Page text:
Cisco SDN – Software Defined Networking Explained

The future of data networking is automation. In a traditional network, we are managing the network devices like routers and switches using the box-by-box method on CLI or GUI using SNMP, SSH, or telnet. Also, on the new deployment of the network devices, it starts with minimal or no initial configuration. Those lapses from the traditional way of managing and optimize network resources are solved by using Software Defined Networking (SDN).


What is Software Defined Networking (SDN)?

Software-Defined Networking (SDN) is a technology for network control and management that enables dynamic and programmatic approaches to network monitoring and configurations. With SDN, network operators or engineers can modify and control the traffic from the centralized controller without touching the individual routers and switches on the network. It can also do the dynamic implementation of the initial configuration by using plug-and-play provisioning. SDN also automatically updates the changes in configuration based on the pre-defined policies configured on the SDN controller.



The applications that are hosted on the servers in an SDN architecture that manages the control for all the devices on the network to simplify and improve network management and performance is called the SDN controller.


Router and Switch Planes

Network device functionality is divided into three which are data plane, control plane, and management plane.

1. Data Plane

Also called forwarding plane. It is the traffic that is forwarded through the network devices. It is responsible for transporting the network traffic through the network. The traffic travels through the network device rather than from or to the network device. A common example of a data plane is matching the destination IP address to the IP routing table of the router.

2. Control Plane

It decides on how to forward the traffic or act upon specific traffic that the router is processing. Common examples are building IP routing tables and routing protocols, switch MAC tables, ARP, and STP.

3. Management Plane

It contains the protocols that allow the network engineer to manage the network devices. Common examples are CLI using SSH/telnet or GUI using HTTP/HTTPS.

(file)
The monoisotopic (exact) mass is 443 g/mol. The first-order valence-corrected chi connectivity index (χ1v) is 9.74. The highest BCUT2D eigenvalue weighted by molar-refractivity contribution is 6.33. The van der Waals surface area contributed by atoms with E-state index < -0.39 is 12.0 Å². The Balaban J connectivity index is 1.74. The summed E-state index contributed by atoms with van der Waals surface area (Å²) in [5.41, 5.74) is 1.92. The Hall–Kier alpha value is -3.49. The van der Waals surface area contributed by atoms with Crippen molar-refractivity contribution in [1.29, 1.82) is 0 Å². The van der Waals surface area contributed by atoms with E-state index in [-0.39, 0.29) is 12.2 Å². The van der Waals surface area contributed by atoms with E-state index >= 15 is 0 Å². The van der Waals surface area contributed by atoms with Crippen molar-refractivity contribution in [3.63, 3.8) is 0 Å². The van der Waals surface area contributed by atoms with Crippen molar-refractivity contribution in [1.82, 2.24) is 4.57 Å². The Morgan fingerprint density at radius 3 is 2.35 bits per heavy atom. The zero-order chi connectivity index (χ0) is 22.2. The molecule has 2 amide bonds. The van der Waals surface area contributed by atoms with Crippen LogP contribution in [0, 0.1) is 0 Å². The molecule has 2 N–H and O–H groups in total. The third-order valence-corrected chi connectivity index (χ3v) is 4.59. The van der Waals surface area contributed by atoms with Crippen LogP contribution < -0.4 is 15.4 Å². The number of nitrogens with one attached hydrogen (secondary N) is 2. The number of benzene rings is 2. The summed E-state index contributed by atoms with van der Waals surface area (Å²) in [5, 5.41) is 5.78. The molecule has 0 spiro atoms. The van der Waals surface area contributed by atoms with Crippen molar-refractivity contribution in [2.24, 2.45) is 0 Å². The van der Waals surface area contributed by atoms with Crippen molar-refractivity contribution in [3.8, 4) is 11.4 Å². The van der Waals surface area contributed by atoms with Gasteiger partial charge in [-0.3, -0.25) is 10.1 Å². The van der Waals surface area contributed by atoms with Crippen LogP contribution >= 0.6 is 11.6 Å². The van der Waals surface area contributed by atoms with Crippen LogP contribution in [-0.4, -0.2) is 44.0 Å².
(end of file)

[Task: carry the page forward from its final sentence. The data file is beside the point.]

Software-Defined Networking (SDN) Basic Operation

In traditional network services, all three planes are implemented in the firmware of network devices located on the data center. On SDN, the control and data planes are separated. The Data plane is still implemented on network infrastructure devices while the network control plane is implemented in software that is hosted on a server, which enables the dynamic and programmatic approach of managing network devices.

The SDN controller sends the policies or rules like dynamic updates and configurations to the network devices. On the other hand, the network devices send a query to the SDN controller on how to handle the packets.


Software-Defined Networking (SDN) Architecture

SDN architecture is divided into three layers – the Infrastructure Layer, the Control Layer, and the Application Layer. By the use of API, we can be able to connect the layers in SDN architecture. The layers are hierarchical. The infrastructure layer is placed at the bottom of the SDN architecture, and the control layer is placed at the center while the application layer is placed at the top.

Hence, the link between the infrastructure layer and the control layer is using a Southbound API, and the link between the control layer and application layer is using a Northbound API. Southbound API allows the controller to program the data plane forwarding tables of the network device.

Common examples of southbound API are OpenFlow, SNMP, REST, NETCONF, SSH. Northbound API typically uses REST API in which applications tell the network what they need, like data, storage, or bandwidth. The below image shows the SDN architecture.

software defined networking

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